Starting Sept. 16, the offices will operate on a reduced schedule. They’ll offer restricted services such a photo license renewals.


Disabled rape victim gives birth

ORLANDO — A mentally disabled rape victim whose pregnancy became the center of a court battle over whether a guardian can be appointed for a fetus.

The girl, for now known as “Baby Girl S,” was born by Caesarean section Saturday and placed in the temporary custody of the state Department of Children and Families.

She appeared healthy, though it likely will be months before doctors know if she has any disabilities, Patti Riley Jarrell, the mother’s guardian, told the Orlando Sentinel in yesterday’s editions.

The case drew national attention after Gov. Jeb Bush unsuccessfully asked the courts to appoint a guardian for the fetus, an unusual move that sparked a debate over treatment of the developmentally disabled and fetal rights.

Even though the woman has given birth, the court fight over the guardianship issue should go on, a Bush spokeswoman said yesterday.

The child’s 23-year-old mother, known in court records as J.D.S., has the mental ability of a preschooler and has been living in group homes since she was a child.


Hotel towel swipers given amnesty

ATLANTA — Holiday Inn wants to know what has become of the 500,000 towels a year that guests swipe from its 2,638 hotels.

But the hotel chain isn’t looking to put towel-takers through the spin cycle. It just wants them to spin some yarns for a national promotion.

Holiday Inn gave guests amnesty last week in exchange for their stories about how they’ve used the towels they’ve taken over the years.

For every story shared, Holiday Inn will donate $1 to a charity it founded in 1986 that helps children with life-threatening illnesses.

The hotel chain asked guests to provide their stories on Holiday Inn’s Web site. Submissions will be accepted through the end of September. Guests whose stories are among the best 25 chosen will receive a limited-edition souvenir Holiday Inn towel.


Hurricane Jimena headed for state

HONOLULU — Hurricane Jimena plowed across the Pacific with 90-mph wind yesterday, heading for a glancing blow on the Big Island of Hawaii with high wind, strong surf and heavy rain.

The Central Pacific Hurricane Center posted a hurricane watch for Hawaii, the state’s biggest and southernmost island, and a high surf warning was issued for the southern coast of Maui.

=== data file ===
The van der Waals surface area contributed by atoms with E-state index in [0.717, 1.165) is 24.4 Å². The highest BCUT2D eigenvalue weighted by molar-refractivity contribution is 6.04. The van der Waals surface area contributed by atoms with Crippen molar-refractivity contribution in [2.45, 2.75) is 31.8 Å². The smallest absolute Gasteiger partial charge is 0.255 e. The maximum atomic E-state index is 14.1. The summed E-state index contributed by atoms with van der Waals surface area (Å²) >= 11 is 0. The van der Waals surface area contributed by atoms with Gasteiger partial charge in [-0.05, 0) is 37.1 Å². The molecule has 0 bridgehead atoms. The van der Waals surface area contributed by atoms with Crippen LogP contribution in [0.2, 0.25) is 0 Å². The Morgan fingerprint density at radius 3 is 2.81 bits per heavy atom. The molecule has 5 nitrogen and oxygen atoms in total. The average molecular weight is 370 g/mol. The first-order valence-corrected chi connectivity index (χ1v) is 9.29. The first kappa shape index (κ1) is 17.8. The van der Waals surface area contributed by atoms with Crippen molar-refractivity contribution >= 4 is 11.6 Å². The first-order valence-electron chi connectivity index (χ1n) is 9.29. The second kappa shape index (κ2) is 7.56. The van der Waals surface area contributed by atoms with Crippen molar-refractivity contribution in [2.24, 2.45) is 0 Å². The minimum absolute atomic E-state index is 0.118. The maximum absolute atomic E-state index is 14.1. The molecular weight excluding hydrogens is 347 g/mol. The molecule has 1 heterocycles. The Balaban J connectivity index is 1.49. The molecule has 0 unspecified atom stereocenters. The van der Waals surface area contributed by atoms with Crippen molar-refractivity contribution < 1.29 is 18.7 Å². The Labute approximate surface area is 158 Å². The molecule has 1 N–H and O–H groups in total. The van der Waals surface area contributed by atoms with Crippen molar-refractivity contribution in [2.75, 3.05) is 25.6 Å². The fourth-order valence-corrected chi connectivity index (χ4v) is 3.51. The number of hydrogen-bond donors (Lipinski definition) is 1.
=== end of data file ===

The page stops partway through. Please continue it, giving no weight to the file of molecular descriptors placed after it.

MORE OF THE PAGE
The center of the hurricane was expected to pass about 50 miles offshore from South Point, the southern tip of the state, sometime early today, the hurricane center said.

Wind of 40 mph, with gusts to 60 mph, was expected along the coast late yesterday along with 4 to 6 inches of rain.


Man gets back watch lost in 1943

EVANSTON — Jim Hoel is very glad to have his watch back, even though it’s stopped working since he last saw it — during World War II.

The last time he remembers wearing the old Gallet chronometer was on May 17, 1943, the day he used it while navigating a B-26 Marauder before the bomber was forced to ditch in a canal in the Netherlands. He said he knows he no longer had the elaborate watch when he arrived at a German prisoner of war camp a few days later.

The watch arrived at his home this past week in a package sent from England by truck driver Peter Cooper, 56, who found it in the possession of an elderly neighbor in the village of Kirton. Mr. Cooper said the neighbor, “Tiny” Baxter, 89, told him his mother gave it to him.

The watch, an enlistment present from the bank where Mr. Hoel, 82, worked before the war, bore his name and Evanston address on its back. Mr. Cooper was able to track him down at his new address using the Internet and friends who had contacts in the United States.


Gas explosion rocks processing plant

SERGEANT BLUFF — A gas explosion rocked a soybean processing plant in western Iowa on Friday, injuring eight persons — three critically — and sparking a fire, authorities said.

Fire crews extinguished the blaze after four hours at the Ag Processing Inc. plant, about 20 miles south of Sioux City, said Woodbury County Emergency Management Coordinator Gary Brown.

“Most of the severe injuries are related to burns and inhalation of hot material, burning both internally and externally,” said Dr. Larry Sellers, chief medical officer at Mercy Medical Center in Sioux City.

The plant, which employs 50 people and makes soybean oil and soybean meal, was shut down for routine cleaning and maintenance when the explosion occurred just before 9 a.m.

Mr. Brown said the explosion involved hexane gas, a highly flammable chemical used to extract vegetable oils from crops such as soybeans.